19th June 2014 – The Australian – John Ferguson – Victorian Political Editor
Pastor Danny Nalliah has registered the Rise Up Australia Party to contest the November 29 state election and has immediately been courted by some of the biggest figures in politics.
Mr Nalliah told The Australian he had met this month with a Liberal representative to discuss preference flows. He had spoken in recent days to Mr Shaw, the two having formed a friendship after meeting a decade ago at a church on the Mornington Peninsula.
They had discussed preference flows and the suspended independent MP had his full support. “I think the guy as a person is a super bloke,’’ he said. “I stand for Geoff.’’
On the Liberal Party pursuing his preferences, Mr Nalliah said the party wanted to keep discussions private. “Already the Liberals have come to meet with us. That happened sixth of June. They sort of said to keep it low-profile.’’
Mr Nalliah has huge influence in Melbourne’s east and southeast as the head of the Catch the Fire Ministry, a national, inter-denominational organisation with 120 churches representing many thousands of parishioners. Many of the churches are in swing seats in outer-suburban areas, prompting former federal Liberal deputy leader Peter Costello several years ago to seek out Mr Nalliah. That relationship soured when Mr Nalliah articulated how he had dreamt Jesus had declared his unhappiness with changes to Victorian abortion law. Four months later, he said, the Black Saturday fires had occurred. More than five years after the fires, Mr Nalliah said his comments on abortion were distorted by the media.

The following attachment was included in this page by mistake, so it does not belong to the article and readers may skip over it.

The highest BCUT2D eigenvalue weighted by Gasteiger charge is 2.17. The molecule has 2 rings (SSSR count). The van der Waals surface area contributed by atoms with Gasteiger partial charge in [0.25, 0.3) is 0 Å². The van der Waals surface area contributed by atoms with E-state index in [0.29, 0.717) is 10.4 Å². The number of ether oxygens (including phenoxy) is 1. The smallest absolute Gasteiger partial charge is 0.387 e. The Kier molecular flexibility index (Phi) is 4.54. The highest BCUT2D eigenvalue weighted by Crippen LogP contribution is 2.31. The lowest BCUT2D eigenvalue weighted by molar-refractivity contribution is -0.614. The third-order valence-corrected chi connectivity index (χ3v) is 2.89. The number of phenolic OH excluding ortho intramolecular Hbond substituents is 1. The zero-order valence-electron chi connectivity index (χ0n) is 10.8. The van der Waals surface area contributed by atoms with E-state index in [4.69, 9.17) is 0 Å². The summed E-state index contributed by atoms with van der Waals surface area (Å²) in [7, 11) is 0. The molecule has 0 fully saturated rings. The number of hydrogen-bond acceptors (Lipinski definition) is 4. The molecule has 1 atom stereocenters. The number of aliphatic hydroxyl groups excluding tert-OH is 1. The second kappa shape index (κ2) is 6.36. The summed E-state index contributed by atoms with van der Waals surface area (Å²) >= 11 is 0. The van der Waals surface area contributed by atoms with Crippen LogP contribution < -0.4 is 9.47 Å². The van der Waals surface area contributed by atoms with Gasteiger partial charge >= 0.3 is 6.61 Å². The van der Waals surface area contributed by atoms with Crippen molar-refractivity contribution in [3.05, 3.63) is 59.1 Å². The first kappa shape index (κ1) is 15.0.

But he applauded attempts by Mr Shaw to tighten abortion law in Victoria, with particular emphasis on late-term terminations, and again spoke out against sharia.
Rise Up Australia plans to run 16 upper-house candidates and wants to run up to 11 candidates in crucial southeast suburban lower- house seats, where the election may well be decided.
This means Rise Up Australia could become crucial to the outcome of some seats, although there is no serious expectation it will win seats in its own right.
The key policy imperative for the party is to “Keep Australia Australian!’’ and Mr Nalliah wants to remove the word multiculturalism from political debate and replace it with “multi-ethnic’’. “I don’t hear the word multiculturalism outside the West.’’
In 2000, Sri Lankan-born Mr Nalliah said he had a political epiphany that he “should be fighting for my country, which is Australia, not where I come from”.
“And I realised people who come here need to be integrated into the Australian way of life.’’